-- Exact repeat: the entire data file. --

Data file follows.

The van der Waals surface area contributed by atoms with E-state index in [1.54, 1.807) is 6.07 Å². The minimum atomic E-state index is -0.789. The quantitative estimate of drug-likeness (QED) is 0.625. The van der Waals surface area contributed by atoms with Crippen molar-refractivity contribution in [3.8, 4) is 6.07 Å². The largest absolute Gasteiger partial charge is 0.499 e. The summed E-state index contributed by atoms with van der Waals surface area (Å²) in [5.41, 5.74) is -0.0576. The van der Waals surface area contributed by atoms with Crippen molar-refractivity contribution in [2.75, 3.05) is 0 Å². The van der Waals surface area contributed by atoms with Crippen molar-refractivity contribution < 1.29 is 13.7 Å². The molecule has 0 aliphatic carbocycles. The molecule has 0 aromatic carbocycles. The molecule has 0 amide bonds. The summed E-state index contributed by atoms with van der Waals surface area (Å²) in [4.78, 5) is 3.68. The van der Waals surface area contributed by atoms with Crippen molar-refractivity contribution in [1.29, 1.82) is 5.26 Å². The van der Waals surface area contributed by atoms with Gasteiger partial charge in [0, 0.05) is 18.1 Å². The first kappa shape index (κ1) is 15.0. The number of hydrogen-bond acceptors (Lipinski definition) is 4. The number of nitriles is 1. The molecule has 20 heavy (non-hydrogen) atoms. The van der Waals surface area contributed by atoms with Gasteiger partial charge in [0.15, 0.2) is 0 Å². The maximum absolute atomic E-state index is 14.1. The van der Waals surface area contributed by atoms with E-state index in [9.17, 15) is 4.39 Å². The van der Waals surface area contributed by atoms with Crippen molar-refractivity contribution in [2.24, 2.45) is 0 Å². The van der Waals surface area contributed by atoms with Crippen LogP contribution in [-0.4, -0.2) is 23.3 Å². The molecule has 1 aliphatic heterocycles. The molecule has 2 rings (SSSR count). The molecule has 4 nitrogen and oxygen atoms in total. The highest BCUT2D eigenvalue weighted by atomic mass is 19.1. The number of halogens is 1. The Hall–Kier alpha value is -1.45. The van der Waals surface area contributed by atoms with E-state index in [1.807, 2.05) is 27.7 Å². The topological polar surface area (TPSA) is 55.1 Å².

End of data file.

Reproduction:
The van der Waals surface area contributed by atoms with E-state index in [1.54, 1.807) is 6.07 Å². The minimum atomic E-state index is -0.789. The quantitative estimate of drug-likeness (QED) is 0.625. The van der Waals surface area contributed by atoms with Crippen molar-refractivity contribution in [3.8, 4) is 6.07 Å². The largest absolute Gasteiger partial charge is 0.499 e. The summed E-state index contributed by atoms with van der Waals surface area (Å²) in [5.41, 5.74) is -0.0576. The van der Waals surface area contributed by atoms with Crippen molar-refractivity contribution in [2.75, 3.05) is 0 Å². The van der Waals surface area contributed by atoms with Crippen molar-refractivity contribution < 1.29 is 13.7 Å². The molecule has 0 aliphatic carbocycles. The molecule has 0 aromatic carbocycles. The molecule has 0 amide bonds. The summed E-state index contributed by atoms with van der Waals surface area (Å²) in [4.78, 5) is 3.68. The van der Waals surface area contributed by atoms with Crippen molar-refractivity contribution in [1.29, 1.82) is 5.26 Å². The van der Waals surface area contributed by atoms with Gasteiger partial charge in [0, 0.05) is 18.1 Å². The first kappa shape index (κ1) is 15.0. The number of hydrogen-bond acceptors (Lipinski definition) is 4. The number of nitriles is 1. The molecule has 20 heavy (non-hydrogen) atoms. The van der Waals surface area contributed by atoms with Gasteiger partial charge in [0.15, 0.2) is 0 Å². The maximum absolute atomic E-state index is 14.1. The van der Waals surface area contributed by atoms with E-state index in [9.17, 15) is 4.39 Å². The van der Waals surface area contributed by atoms with Crippen molar-refractivity contribution in [2.24, 2.45) is 0 Å². The van der Waals surface area contributed by atoms with Crippen LogP contribution in [-0.4, -0.2) is 23.3 Å². The molecule has 1 aliphatic heterocycles. The molecule has 2 rings (SSSR count). The molecule has 4 nitrogen and oxygen atoms in total. The highest BCUT2D eigenvalue weighted by atomic mass is 19.1. The number of halogens is 1. The Hall–Kier alpha value is -1.45. The van der Waals surface area contributed by atoms with E-state index in [1.807, 2.05) is 27.7 Å². The topological polar surface area (TPSA) is 55.1 Å².